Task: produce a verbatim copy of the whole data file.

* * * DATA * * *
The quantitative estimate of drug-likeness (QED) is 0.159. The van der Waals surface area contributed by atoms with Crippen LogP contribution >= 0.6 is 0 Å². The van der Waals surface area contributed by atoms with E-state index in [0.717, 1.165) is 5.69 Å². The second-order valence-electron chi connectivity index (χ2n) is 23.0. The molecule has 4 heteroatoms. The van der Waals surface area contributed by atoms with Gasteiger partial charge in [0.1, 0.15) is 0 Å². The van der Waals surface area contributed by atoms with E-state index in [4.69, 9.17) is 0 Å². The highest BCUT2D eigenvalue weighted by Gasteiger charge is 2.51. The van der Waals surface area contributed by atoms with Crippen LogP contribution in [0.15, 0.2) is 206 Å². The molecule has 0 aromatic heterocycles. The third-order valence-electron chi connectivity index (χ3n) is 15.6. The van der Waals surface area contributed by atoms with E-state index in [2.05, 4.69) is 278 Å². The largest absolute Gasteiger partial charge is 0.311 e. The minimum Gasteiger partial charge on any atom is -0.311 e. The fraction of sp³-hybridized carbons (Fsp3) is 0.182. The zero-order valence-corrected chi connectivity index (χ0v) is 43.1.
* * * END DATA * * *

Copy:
The quantitative estimate of drug-likeness (QED) is 0.159. The van der Waals surface area contributed by atoms with Crippen LogP contribution >= 0.6 is 0 Å². The van der Waals surface area contributed by atoms with E-state index in [0.717, 1.165) is 5.69 Å². The second-order valence-electron chi connectivity index (χ2n) is 23.0. The molecule has 4 heteroatoms. The van der Waals surface area contributed by atoms with Gasteiger partial charge in [0.1, 0.15) is 0 Å². The van der Waals surface area contributed by atoms with E-state index in [4.69, 9.17) is 0 Å². The highest BCUT2D eigenvalue weighted by Gasteiger charge is 2.51. The van der Waals surface area contributed by atoms with Crippen LogP contribution in [0.15, 0.2) is 206 Å². The molecule has 0 aromatic heterocycles. The third-order valence-electron chi connectivity index (χ3n) is 15.6. The van der Waals surface area contributed by atoms with E-state index in [2.05, 4.69) is 278 Å². The largest absolute Gasteiger partial charge is 0.311 e. The minimum Gasteiger partial charge on any atom is -0.311 e. The fraction of sp³-hybridized carbons (Fsp3) is 0.182. The zero-order valence-corrected chi connectivity index (χ0v) is 43.1.